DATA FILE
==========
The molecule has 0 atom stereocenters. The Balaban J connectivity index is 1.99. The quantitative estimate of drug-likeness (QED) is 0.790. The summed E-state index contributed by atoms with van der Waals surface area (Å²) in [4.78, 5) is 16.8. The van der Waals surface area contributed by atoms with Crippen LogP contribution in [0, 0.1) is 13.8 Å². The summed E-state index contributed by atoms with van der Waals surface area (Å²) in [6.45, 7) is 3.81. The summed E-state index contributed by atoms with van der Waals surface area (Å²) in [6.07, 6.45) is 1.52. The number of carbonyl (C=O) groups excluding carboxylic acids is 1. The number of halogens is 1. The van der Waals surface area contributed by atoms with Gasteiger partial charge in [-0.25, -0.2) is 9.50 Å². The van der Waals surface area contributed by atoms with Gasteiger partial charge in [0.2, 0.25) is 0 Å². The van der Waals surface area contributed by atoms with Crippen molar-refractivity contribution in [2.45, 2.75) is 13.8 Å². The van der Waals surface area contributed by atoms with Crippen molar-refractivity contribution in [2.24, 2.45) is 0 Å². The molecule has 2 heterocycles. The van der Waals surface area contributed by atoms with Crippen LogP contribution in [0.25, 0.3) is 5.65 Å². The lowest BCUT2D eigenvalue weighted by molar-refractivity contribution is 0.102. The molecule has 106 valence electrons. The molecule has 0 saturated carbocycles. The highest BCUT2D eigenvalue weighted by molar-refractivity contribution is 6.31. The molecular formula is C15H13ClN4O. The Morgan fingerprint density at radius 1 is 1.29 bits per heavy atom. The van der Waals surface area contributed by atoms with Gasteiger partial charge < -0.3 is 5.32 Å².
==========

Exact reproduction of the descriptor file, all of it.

The molecule has 0 atom stereocenters. The Balaban J connectivity index is 1.99. The quantitative estimate of drug-likeness (QED) is 0.790. The summed E-state index contributed by atoms with van der Waals surface area (Å²) in [4.78, 5) is 16.8. The van der Waals surface area contributed by atoms with Crippen LogP contribution in [0, 0.1) is 13.8 Å². The summed E-state index contributed by atoms with van der Waals surface area (Å²) in [6.45, 7) is 3.81. The summed E-state index contributed by atoms with van der Waals surface area (Å²) in [6.07, 6.45) is 1.52. The number of carbonyl (C=O) groups excluding carboxylic acids is 1. The number of halogens is 1. The van der Waals surface area contributed by atoms with Gasteiger partial charge in [-0.25, -0.2) is 9.50 Å². The van der Waals surface area contributed by atoms with Gasteiger partial charge in [0.2, 0.25) is 0 Å². The van der Waals surface area contributed by atoms with Crippen molar-refractivity contribution in [2.45, 2.75) is 13.8 Å². The van der Waals surface area contributed by atoms with Crippen molar-refractivity contribution in [2.24, 2.45) is 0 Å². The molecule has 2 heterocycles. The van der Waals surface area contributed by atoms with Crippen LogP contribution in [0.25, 0.3) is 5.65 Å². The lowest BCUT2D eigenvalue weighted by molar-refractivity contribution is 0.102. The molecule has 106 valence electrons. The molecule has 0 saturated carbocycles. The highest BCUT2D eigenvalue weighted by molar-refractivity contribution is 6.31. The molecular formula is C15H13ClN4O. The Morgan fingerprint density at radius 1 is 1.29 bits per heavy atom. The van der Waals surface area contributed by atoms with Gasteiger partial charge < -0.3 is 5.32 Å².